On face value, characters avoid the heath’s openness in order to minimize exposure to the elements of “rain”, “thunderbolts” and “hurricanoes” (Shakespeare 9.2-5). However, it is important to note the openness of space invites scrutiny, and the natural elements that assail man are often associated with divine punishment. Lear notably calls on them to “smite […] the world” in an apocalyptic fashion (Shakespeare 9.7). Hence, the search for enclosures that disrupt and delimit space reflects a more complex facet of the human experience, for it is motivated by the desire to be hidden from external observation and judgment. Indeed, the enclosures in the play share this common thread of shielding the individual from view. In productions of King Lear, the hovel that Lear enters is often depicted as a “trap door” (Shakespeare 11.1 footnote) which offers surreptitious concealment. In Scene 13, while resting in the farmhouse, Lear exhibits a desire for additional enclosure and isolation when he requests that Kent “draw the curtains” and “make no noise; make no noise” (Shakespeare 13.77). The curtains partition the space and effectively shroud the individual from external view. Finally, Lear’s yearning for the enclosure of the prison, or “cage” (Shakespeare 24.8), which he envisions as a blissful experience with Cordelia, is telling despite his mad distortion of reality. Even as the “birds i’ the cage” are imprisoned within, others are locked out and barred from access (Shakespeare 24.8). This aversion to exposure, and open space, ties in with the central theme of shame in the play, which comes to the forefront when Lear desperately attempts to hide from Cordelia (Shakespeare 18.47).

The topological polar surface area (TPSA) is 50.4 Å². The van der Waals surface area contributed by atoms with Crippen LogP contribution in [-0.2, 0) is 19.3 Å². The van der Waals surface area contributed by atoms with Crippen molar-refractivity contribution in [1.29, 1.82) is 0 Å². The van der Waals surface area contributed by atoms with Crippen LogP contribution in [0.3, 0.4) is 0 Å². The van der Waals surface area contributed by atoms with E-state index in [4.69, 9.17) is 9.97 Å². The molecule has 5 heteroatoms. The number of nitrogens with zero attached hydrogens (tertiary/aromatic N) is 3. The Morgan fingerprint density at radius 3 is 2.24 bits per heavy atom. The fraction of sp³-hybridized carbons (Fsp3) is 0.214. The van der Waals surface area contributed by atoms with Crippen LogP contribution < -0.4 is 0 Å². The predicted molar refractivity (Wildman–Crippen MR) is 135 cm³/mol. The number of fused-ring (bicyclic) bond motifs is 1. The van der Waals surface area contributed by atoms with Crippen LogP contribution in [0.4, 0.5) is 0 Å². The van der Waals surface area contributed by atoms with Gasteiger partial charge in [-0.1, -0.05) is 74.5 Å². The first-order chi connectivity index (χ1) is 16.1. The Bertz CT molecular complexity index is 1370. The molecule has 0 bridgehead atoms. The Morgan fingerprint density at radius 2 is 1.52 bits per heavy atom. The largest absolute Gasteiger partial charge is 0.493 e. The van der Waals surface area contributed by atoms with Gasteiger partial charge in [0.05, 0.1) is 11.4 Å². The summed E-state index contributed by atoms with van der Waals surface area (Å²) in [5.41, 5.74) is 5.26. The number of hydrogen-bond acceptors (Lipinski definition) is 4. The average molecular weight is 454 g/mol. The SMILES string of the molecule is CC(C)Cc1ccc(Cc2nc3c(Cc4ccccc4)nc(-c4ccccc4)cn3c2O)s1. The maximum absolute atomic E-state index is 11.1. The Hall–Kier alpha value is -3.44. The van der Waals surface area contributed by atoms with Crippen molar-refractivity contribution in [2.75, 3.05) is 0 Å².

Ultimately, King Lear is a powerful play that examines the existential identity of the “unaccommodated” man (Shakespeare, 11.96). The use of space forces the audience to interrogate man’s existence and conduct their own search for localization in a vast and boundless space.
“place, n.1.” OED Online. Oxford University Press, March 2016. Web. 20 March 2016.
Shakespeare, William. King Lear. Ed. Stanley Wells. New York: Oxford University Press, 2000. Print.
“space, n.1.” OED Online. Oxford University Press, March 2016. Web. 20 March 2016.